ADHD children have difficulty in modulating their behavior and changing their conduct as the situation demands. They have apparent social-cognitive deficits that limit their ability to encode and recall rules of social cues. Children with ADHD pay less attention to others verbally in games and other activities.

Many ADHD children are aware that they are socially inept. Children who are anxious or fearful about peer relations are unlikely to behave in an effective manner. These children withdraw from peer interactions and, in this way, limit their ability to gain acceptance and friendship.

Children are rejected by peers when they appear to be different. Similarity fosters social acceptance. Because ADHD children do not learn social clues as well as other children, they tend to be viewed as strange.

ADHD and Risk of Injury

Bad Behavior

One of the keys to your child’s social success is proper behavior. If your ADHD or ODD child frequently misbehaves, it is your obligation as a parent to teach your child how to improve his behavior.

If your child is aggressive or defiant, if he does not accept the authority of adults, or if he conducts himself in a such a way that children his age will view him as a behavior problem, then your child will have a difficult time making and maintaining friendships. The friends he will attract are other aggressive problem children, the type of child with whom which you would rather your child not associate.

All children need friends. Behavior problem children have trouble making friends with others, so these children tend to congregate together. They reinforce each other’s bad behavior. If you are an aware parent and you have control of your child you can put a stop to friendships with these children. However, you must have control of your child’s behavior in order to help him to avoid the trap of bad friends.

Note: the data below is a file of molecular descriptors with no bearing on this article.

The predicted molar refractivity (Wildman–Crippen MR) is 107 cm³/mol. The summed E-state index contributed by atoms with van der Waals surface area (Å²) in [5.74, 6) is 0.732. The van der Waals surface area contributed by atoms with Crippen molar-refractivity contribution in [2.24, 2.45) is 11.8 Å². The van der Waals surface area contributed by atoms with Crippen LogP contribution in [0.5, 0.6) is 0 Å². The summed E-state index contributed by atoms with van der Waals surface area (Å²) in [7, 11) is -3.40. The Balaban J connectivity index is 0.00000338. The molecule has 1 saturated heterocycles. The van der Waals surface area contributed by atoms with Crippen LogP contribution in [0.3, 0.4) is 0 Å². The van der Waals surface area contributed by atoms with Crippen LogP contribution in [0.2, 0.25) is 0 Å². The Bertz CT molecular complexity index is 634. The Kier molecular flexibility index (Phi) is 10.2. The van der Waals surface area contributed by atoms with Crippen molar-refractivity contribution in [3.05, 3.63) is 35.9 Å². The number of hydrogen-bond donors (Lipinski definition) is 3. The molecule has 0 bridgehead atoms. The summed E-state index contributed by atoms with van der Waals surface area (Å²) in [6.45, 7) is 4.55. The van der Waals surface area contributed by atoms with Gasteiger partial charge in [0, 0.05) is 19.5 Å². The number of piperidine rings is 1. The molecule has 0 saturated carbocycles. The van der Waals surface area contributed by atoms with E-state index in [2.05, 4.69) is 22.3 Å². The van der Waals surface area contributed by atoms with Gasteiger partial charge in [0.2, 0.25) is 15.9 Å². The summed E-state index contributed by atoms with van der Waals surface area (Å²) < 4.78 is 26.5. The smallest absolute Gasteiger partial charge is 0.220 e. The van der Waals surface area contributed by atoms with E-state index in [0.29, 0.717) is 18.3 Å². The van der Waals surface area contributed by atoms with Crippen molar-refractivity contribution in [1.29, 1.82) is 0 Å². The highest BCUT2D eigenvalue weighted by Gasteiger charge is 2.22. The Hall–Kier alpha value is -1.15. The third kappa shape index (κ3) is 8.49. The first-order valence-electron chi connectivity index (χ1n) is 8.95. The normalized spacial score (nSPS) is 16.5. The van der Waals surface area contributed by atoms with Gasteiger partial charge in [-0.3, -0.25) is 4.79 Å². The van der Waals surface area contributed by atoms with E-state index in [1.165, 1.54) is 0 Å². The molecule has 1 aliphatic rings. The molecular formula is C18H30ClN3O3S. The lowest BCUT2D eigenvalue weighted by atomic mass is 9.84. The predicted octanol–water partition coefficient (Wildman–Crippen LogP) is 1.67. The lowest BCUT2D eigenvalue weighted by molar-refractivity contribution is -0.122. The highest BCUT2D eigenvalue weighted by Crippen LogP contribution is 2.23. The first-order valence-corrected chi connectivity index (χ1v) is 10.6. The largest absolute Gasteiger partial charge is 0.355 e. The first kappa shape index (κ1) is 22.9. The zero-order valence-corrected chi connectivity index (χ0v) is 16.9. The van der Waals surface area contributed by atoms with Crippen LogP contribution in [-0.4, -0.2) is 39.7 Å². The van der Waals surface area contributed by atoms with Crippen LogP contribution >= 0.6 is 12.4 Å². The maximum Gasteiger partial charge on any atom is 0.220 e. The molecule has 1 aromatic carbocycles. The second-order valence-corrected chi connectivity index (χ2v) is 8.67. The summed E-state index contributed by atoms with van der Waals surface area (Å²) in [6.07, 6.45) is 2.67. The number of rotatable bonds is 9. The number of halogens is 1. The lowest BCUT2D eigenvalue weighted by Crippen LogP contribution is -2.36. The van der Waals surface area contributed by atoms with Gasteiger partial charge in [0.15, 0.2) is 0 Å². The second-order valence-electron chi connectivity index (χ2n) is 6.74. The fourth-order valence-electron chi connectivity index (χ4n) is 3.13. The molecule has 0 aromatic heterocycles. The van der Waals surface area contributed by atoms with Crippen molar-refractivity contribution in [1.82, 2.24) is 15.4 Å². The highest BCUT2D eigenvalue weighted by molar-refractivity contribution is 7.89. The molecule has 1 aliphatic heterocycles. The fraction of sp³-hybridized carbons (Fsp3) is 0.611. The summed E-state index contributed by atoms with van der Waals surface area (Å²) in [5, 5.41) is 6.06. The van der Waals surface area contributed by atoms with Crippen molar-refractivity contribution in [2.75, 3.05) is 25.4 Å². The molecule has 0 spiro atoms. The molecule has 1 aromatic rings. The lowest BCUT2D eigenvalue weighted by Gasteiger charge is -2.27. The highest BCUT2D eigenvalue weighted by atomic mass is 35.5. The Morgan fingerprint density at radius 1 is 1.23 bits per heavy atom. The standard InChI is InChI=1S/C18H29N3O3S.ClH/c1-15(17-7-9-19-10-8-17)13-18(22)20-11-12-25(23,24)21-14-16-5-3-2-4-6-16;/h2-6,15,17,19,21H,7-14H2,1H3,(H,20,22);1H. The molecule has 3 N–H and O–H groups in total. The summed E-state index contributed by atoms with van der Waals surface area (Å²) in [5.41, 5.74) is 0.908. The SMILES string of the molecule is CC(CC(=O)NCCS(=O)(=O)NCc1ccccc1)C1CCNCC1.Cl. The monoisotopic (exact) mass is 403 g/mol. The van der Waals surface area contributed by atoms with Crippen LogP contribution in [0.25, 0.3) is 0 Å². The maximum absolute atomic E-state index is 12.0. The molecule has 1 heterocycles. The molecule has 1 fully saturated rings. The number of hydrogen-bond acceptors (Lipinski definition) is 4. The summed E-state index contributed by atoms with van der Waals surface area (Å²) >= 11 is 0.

Conclusion

Helping children with ADHD build close peer relationships is an important goal to focus on, and is one that often may be over looked. You, as a parent, have the ability to help your child accomplish this important social goal. You should make every effort to help your child in this area. His psychological health and his happiness, both now and in the future, are very much dependent upon how successful he is at making and maintaining childhood friendships.

Anthony Kane, MD ADD ADHD Advances http://addadhdadvances.com

About The Author

Anthony Kane, MD is a physician, an international lecturer, and director of special education. He is the author of a book, numerous articles, and a number of online programs dealing with ADHD (addadhdadvances.com/childyoulove.html) treatment, ODD, parenting issues (addadhdadvances.com/betterbehavior.html), and education. You may visit his website at http://addadhdadvances.com. To sign up for the free ADD ADHD Advances online journal send a blank email to: subscribe@addadhdadvances.com ?subject=subscribeartcity akane@addadhdadvances.com



To order please click the graphic of the product you wish to purchase.